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Dr. Jesse Gray, the main investigator of the study, said that the purpose of this experiment is to highlight the connection between the (observable, manipulatable) physical body and the (hidden) mental state; to enhance social robots’ skills of communication, anticipation, and "self as simulator” modeling in a human-robot cooperative scenario by practicing active mental state manipulation.


Normally, human mental states alter constantly by our changing perception of the external world.  There are two methods to actively influence other people’s mental states: communication (to align the other party’s perception with physical facts) and deception (to misdirect the other party’s perception contrary to physical facts).  The latter is actually more useful when used to train robots’ observation and communication skills, because in order to manage deception, more complex temporal and spatial information retainment and analysis skills are required than simple communication.



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To successfully pull off a deception scheme, the robot needs to observe and analyze various environment factors, consider human perceptual ability (in this experiment, the visual perception specifically), deduce what its human opponent may have noticed or gained knowledge of, and then plan out a series of actions within its ability to make its opponent believe what the robot wants them to believe (i.e. “I should display the decoy object, hide the actual target, so that the other player will make incorrect judgement accordingly.”), so as to achieve the robot’s desired end—winning the game.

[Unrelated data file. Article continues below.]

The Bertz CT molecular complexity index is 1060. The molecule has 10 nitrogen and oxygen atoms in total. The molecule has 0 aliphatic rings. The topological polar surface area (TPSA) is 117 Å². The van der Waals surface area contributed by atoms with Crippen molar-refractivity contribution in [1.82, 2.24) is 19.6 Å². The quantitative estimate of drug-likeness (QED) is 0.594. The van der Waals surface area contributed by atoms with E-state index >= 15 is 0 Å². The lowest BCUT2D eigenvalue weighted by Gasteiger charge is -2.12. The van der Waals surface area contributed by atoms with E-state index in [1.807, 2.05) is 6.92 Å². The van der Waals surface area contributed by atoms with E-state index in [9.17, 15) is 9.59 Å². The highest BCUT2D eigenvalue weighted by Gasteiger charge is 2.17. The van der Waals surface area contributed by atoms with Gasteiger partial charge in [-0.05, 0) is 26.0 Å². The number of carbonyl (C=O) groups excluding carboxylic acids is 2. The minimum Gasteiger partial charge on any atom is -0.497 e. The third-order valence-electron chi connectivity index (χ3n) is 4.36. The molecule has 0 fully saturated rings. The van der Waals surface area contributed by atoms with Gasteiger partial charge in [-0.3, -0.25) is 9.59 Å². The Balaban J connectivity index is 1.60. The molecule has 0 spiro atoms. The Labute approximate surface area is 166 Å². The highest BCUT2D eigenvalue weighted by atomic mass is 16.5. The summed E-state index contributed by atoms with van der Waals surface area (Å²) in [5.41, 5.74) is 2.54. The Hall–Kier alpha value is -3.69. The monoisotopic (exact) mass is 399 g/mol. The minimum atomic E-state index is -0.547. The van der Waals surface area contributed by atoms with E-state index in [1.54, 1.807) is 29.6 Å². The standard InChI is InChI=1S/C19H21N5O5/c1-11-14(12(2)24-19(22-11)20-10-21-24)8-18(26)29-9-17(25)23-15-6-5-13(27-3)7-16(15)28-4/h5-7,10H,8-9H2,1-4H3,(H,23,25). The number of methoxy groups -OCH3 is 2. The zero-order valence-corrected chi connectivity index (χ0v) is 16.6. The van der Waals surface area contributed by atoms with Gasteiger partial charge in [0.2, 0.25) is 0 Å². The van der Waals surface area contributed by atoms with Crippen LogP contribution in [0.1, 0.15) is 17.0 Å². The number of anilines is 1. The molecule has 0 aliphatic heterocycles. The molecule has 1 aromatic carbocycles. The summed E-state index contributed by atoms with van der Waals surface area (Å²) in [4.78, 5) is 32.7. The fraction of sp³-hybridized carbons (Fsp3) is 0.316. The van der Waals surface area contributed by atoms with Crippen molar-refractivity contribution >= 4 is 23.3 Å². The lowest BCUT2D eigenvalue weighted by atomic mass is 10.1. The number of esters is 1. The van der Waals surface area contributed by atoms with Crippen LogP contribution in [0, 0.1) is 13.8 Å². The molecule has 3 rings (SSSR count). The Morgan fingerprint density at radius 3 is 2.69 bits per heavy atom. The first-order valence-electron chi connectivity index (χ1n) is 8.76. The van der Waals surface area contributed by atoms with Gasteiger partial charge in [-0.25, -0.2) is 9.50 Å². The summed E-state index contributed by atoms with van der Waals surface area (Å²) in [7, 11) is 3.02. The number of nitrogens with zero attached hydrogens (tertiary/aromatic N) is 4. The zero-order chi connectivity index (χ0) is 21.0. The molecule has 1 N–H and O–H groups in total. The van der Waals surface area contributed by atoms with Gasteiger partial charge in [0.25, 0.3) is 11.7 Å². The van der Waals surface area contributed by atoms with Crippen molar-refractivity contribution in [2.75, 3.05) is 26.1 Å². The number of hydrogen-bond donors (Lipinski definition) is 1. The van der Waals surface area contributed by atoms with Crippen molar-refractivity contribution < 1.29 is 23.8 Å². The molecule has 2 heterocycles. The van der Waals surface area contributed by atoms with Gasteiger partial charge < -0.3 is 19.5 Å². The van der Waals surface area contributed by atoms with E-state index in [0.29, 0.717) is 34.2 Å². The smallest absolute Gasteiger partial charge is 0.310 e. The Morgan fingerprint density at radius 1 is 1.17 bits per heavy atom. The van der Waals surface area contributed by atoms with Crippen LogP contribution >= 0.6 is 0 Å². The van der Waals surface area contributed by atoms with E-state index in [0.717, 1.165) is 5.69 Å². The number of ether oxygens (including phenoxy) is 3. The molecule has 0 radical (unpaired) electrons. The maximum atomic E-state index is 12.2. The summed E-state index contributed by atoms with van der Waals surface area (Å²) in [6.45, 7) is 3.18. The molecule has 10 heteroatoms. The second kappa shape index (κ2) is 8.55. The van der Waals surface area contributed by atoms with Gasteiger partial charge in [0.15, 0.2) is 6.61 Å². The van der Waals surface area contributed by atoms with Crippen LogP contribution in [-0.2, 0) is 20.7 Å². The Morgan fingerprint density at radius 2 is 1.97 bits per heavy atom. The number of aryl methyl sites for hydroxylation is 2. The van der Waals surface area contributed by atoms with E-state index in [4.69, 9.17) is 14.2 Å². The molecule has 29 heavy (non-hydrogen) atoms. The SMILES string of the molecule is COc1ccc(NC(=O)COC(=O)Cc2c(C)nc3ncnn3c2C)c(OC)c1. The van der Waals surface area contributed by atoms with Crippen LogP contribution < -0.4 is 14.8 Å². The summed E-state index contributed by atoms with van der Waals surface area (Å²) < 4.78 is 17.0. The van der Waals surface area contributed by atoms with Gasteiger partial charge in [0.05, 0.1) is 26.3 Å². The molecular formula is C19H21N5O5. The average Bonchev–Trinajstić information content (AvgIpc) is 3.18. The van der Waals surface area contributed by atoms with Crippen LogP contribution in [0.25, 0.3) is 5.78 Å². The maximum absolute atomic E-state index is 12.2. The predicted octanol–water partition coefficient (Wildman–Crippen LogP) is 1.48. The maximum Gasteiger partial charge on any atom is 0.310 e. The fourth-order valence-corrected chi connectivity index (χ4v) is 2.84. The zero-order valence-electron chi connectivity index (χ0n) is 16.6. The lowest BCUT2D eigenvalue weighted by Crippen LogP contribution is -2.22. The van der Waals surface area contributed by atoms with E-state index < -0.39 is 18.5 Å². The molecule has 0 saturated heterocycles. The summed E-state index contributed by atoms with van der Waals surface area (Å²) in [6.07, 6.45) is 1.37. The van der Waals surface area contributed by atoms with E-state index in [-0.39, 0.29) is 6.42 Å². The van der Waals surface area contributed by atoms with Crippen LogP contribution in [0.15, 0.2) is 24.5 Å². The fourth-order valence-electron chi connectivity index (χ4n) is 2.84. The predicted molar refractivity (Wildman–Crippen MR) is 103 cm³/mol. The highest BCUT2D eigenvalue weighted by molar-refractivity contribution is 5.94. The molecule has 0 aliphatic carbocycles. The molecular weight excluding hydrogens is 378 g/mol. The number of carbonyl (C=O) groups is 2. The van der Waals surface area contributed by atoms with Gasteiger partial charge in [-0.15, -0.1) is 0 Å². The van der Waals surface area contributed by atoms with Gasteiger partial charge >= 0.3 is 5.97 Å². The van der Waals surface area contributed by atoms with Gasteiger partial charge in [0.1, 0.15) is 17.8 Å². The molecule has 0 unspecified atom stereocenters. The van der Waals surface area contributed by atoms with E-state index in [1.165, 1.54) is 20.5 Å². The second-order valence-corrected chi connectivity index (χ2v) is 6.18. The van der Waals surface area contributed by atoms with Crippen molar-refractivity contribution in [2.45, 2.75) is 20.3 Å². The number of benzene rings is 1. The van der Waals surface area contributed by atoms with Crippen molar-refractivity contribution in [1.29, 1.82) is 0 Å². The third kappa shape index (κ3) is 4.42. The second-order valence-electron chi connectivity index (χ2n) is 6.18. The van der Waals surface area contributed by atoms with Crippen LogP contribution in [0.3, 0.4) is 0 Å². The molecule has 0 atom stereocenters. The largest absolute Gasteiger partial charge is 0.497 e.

Therefore, before Nexi actually takes physical action, displaying the decoy ball out front and hiding the actual target cylinder behind its back, it has already finished a series of planning.  In the following demo video, we can see what has taken place “inside” the robot, how information and simulations have been processed before it makes a move.





Another point of this study is to explore humans’ reactions after the robot’s ability to deceive is revealed.  For this purpose, researchers divided volunteers into three groups.  In Stage 1 of the experiment, each of the three groups were shown a different video of the games filmed from the human player’s angle while Nexi was passing through the division opening: Group A saw the robot have a ball in its hand; Group C saw the robot grab the cylinder; Group B only saw the robot keep its hands behind its back without being able to see which object it has taken.  All three groups of volunteers were then requested to complete a questionnaire, in which they were asked: (1) Which object would they choose to beat the robot and win the game? (2) Would they choose to be on the same team with the robot, if they would to play the game again?


Later on, in Stage 2, researchers showed another video filmed from the robot’s side to each of the three groups: Group C saw the robot brought the cylinder they saw earlier to the end basket, without much fanfare; Group B saw what was in the robot’s hidden hand.  But to the surprise of most Group A volunteers, they discovered that earlier they had been deceived by the ball in the robot’s hand—because in the end Nexi actually put the cylinder it hid behind its back inside the end basket.  After the second batch of videos, all three groups were asked to complete another questionnaire to rate Nexi’s performance in this experiment.